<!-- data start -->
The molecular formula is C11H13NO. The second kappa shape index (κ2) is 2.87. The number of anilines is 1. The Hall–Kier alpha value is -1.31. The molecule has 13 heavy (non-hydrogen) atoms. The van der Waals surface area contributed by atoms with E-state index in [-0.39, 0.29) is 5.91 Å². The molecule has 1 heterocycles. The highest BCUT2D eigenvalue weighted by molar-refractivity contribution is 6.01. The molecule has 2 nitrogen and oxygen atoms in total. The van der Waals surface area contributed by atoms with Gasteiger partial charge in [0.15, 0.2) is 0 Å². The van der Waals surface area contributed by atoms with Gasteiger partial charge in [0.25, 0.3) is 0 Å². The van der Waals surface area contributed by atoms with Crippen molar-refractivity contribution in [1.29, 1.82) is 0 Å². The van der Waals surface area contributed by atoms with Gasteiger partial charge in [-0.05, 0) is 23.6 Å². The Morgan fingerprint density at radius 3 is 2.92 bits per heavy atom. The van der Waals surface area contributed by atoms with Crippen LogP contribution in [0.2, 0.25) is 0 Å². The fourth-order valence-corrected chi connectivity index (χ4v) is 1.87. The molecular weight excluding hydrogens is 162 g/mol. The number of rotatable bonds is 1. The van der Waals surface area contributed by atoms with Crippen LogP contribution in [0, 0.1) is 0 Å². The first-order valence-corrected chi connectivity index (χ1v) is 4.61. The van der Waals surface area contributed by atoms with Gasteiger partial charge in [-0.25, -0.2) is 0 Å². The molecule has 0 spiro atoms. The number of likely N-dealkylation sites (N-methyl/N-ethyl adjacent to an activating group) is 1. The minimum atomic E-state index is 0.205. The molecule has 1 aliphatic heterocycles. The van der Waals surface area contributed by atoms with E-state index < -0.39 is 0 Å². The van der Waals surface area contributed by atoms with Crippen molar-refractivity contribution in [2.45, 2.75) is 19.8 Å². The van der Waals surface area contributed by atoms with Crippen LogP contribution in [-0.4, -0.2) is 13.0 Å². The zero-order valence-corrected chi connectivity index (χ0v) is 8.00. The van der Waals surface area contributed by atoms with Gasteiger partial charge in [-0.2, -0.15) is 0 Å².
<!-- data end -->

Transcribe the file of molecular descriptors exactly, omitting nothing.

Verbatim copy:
The molecular formula is C11H13NO. The second kappa shape index (κ2) is 2.87. The number of anilines is 1. The Hall–Kier alpha value is -1.31. The molecule has 13 heavy (non-hydrogen) atoms. The van der Waals surface area contributed by atoms with E-state index in [-0.39, 0.29) is 5.91 Å². The molecule has 1 heterocycles. The highest BCUT2D eigenvalue weighted by molar-refractivity contribution is 6.01. The molecule has 2 nitrogen and oxygen atoms in total. The van der Waals surface area contributed by atoms with Gasteiger partial charge in [0.15, 0.2) is 0 Å². The van der Waals surface area contributed by atoms with Gasteiger partial charge in [0.25, 0.3) is 0 Å². The van der Waals surface area contributed by atoms with Crippen molar-refractivity contribution in [1.29, 1.82) is 0 Å². The van der Waals surface area contributed by atoms with Gasteiger partial charge in [-0.05, 0) is 23.6 Å². The Morgan fingerprint density at radius 3 is 2.92 bits per heavy atom. The van der Waals surface area contributed by atoms with Crippen LogP contribution in [0.2, 0.25) is 0 Å². The fourth-order valence-corrected chi connectivity index (χ4v) is 1.87. The molecular weight excluding hydrogens is 162 g/mol. The number of rotatable bonds is 1. The van der Waals surface area contributed by atoms with Crippen LogP contribution in [0, 0.1) is 0 Å². The first-order valence-corrected chi connectivity index (χ1v) is 4.61. The van der Waals surface area contributed by atoms with Gasteiger partial charge in [-0.25, -0.2) is 0 Å². The molecule has 0 spiro atoms. The number of likely N-dealkylation sites (N-methyl/N-ethyl adjacent to an activating group) is 1. The minimum atomic E-state index is 0.205. The molecule has 1 aliphatic heterocycles. The van der Waals surface area contributed by atoms with E-state index < -0.39 is 0 Å². The van der Waals surface area contributed by atoms with Crippen molar-refractivity contribution in [2.45, 2.75) is 19.8 Å². The van der Waals surface area contributed by atoms with Crippen LogP contribution in [-0.4, -0.2) is 13.0 Å². The zero-order valence-corrected chi connectivity index (χ0v) is 8.00. The van der Waals surface area contributed by atoms with Gasteiger partial charge in [-0.2, -0.15) is 0 Å².